One night I had a dream that came from the future. Méjico didn’t exist. Or I couldn’t remember where to search for Mexico, with or without its juicy J. Google Güey failed me in this respect. All the links led to a meteor called Jeanine, which had devoured my country from below, in a sort of postmodern Chicxulub, leaving an underground crater that matched inch by inch the diameter of my shrunken skull.
I could still hear the echo of her nemesis in my Apple AirPods. I understood that there was going to be no life on Earth for me, as long as the comet Jeanine kept circling around in dreams night after night.
I was hating her with all the astronomical forces of the universe, when the oppression in my chest woke me up. I had a terrible headache. My left nostril was bleeding. Tachycardia in the time of Corona virus. Méjico was still Mexico, one street south to the copy-and-paste country of Jeanine, and one street north to my emancipation proclamation from Her.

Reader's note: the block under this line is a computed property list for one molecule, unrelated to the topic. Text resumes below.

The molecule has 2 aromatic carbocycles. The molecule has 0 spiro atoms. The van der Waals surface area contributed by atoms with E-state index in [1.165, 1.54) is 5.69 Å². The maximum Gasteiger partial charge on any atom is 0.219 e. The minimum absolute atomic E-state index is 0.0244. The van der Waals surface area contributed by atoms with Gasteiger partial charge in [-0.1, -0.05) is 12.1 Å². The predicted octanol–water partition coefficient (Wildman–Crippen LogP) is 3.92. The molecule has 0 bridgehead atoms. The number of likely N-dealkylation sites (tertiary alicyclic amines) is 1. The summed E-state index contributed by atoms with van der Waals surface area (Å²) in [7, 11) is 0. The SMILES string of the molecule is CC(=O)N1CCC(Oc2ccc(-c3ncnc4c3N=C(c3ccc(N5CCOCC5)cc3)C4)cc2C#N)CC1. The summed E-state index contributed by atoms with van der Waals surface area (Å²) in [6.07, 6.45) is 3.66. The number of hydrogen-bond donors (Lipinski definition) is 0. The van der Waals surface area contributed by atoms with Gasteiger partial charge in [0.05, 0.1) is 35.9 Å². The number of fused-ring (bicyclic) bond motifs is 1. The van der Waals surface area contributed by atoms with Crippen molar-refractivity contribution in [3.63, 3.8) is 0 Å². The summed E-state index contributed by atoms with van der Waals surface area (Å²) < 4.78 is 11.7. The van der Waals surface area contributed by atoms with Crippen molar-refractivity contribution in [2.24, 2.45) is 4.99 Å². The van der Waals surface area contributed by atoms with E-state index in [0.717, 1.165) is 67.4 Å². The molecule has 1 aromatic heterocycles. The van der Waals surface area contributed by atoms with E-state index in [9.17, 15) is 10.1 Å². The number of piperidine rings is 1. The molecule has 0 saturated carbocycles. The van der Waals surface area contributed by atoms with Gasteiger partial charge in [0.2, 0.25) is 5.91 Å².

I noticed that I was crying, like a little girl whose father had just died suddenly during dinner. Consequently, the little girl who will never be lulled to sleep by her dad, also noticed that she had just peed on her bed. Orphan epiphany. This is how Myriam knew what we knew only when it was already too late.
She flew first class. New York was only five hours and five hundred dollars away from home. A series of exclusive interviews had been scheduled there by top executives of alternative publishing houses, the 1% Latinx supremacy. And they all agreed that Jeanine was meant to be the honor guest of their elite event: the only writer legitimate enough to give voice to the voiceless and figure a face for the faceless.
Myriam managed to get a grant to cover for one of the Very-Insignificant-People tickets, so that she could seat as close as possible to Jeanine, in first-row. She arrived first to the luxurious theater, half panicking and half purposeful.
Once inside the venue, deafened to death by the silence of the stage, about to resurrect like a phoenix phony quetzal, Myriam recalled the epigraph―technically, the epitaph―of what was soon to become Jeanine´s literally last book:
“What do you get when you cross a Mexically-ill loser with a society that appeases her and treats her like treasure?”